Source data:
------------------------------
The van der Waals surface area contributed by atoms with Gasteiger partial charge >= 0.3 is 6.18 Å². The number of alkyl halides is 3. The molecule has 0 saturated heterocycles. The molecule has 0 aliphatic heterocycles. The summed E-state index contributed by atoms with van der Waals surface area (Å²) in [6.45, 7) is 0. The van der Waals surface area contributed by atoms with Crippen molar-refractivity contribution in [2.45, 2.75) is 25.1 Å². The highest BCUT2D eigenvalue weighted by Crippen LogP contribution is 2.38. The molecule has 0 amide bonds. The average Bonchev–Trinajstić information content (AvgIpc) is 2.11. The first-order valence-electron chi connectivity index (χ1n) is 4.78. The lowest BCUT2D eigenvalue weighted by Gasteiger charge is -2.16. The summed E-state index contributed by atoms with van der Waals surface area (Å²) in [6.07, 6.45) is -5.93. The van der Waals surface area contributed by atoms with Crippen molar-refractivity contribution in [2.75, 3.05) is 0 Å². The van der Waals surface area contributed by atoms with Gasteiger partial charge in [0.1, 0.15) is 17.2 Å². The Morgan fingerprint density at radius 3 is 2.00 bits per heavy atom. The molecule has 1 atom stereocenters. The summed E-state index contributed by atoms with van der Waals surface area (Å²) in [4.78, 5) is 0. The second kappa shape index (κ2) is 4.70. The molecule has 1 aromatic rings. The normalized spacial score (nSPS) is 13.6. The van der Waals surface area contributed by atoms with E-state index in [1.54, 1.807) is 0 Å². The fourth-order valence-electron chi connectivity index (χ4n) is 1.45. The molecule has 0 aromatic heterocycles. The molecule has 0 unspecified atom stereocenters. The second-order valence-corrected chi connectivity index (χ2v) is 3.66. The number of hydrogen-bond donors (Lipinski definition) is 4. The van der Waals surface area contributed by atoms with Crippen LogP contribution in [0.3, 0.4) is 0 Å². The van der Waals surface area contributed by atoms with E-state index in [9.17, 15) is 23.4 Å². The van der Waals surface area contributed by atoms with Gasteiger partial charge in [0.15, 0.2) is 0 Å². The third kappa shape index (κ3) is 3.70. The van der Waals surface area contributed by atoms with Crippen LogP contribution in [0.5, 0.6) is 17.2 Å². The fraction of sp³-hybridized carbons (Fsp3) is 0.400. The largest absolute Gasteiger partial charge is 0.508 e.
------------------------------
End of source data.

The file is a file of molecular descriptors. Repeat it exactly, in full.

The van der Waals surface area contributed by atoms with Gasteiger partial charge >= 0.3 is 6.18 Å². The number of alkyl halides is 3. The molecule has 0 saturated heterocycles. The molecule has 0 aliphatic heterocycles. The summed E-state index contributed by atoms with van der Waals surface area (Å²) in [6.45, 7) is 0. The van der Waals surface area contributed by atoms with Crippen molar-refractivity contribution in [2.45, 2.75) is 25.1 Å². The highest BCUT2D eigenvalue weighted by Crippen LogP contribution is 2.38. The molecule has 0 amide bonds. The average Bonchev–Trinajstić information content (AvgIpc) is 2.11. The first-order valence-electron chi connectivity index (χ1n) is 4.78. The lowest BCUT2D eigenvalue weighted by Gasteiger charge is -2.16. The summed E-state index contributed by atoms with van der Waals surface area (Å²) in [6.07, 6.45) is -5.93. The van der Waals surface area contributed by atoms with Crippen molar-refractivity contribution in [2.75, 3.05) is 0 Å². The van der Waals surface area contributed by atoms with Gasteiger partial charge in [0.1, 0.15) is 17.2 Å². The Morgan fingerprint density at radius 3 is 2.00 bits per heavy atom. The molecule has 1 atom stereocenters. The summed E-state index contributed by atoms with van der Waals surface area (Å²) in [4.78, 5) is 0. The second kappa shape index (κ2) is 4.70. The molecule has 1 aromatic rings. The normalized spacial score (nSPS) is 13.6. The van der Waals surface area contributed by atoms with E-state index in [1.54, 1.807) is 0 Å². The fourth-order valence-electron chi connectivity index (χ4n) is 1.45. The molecule has 0 aromatic heterocycles. The molecule has 0 unspecified atom stereocenters. The second-order valence-corrected chi connectivity index (χ2v) is 3.66. The number of hydrogen-bond donors (Lipinski definition) is 4. The van der Waals surface area contributed by atoms with Crippen LogP contribution in [0.3, 0.4) is 0 Å². The van der Waals surface area contributed by atoms with E-state index in [9.17, 15) is 23.4 Å². The van der Waals surface area contributed by atoms with Gasteiger partial charge in [0.15, 0.2) is 0 Å². The third kappa shape index (κ3) is 3.70. The van der Waals surface area contributed by atoms with Crippen LogP contribution in [0.5, 0.6) is 17.2 Å². The fraction of sp³-hybridized carbons (Fsp3) is 0.400. The largest absolute Gasteiger partial charge is 0.508 e.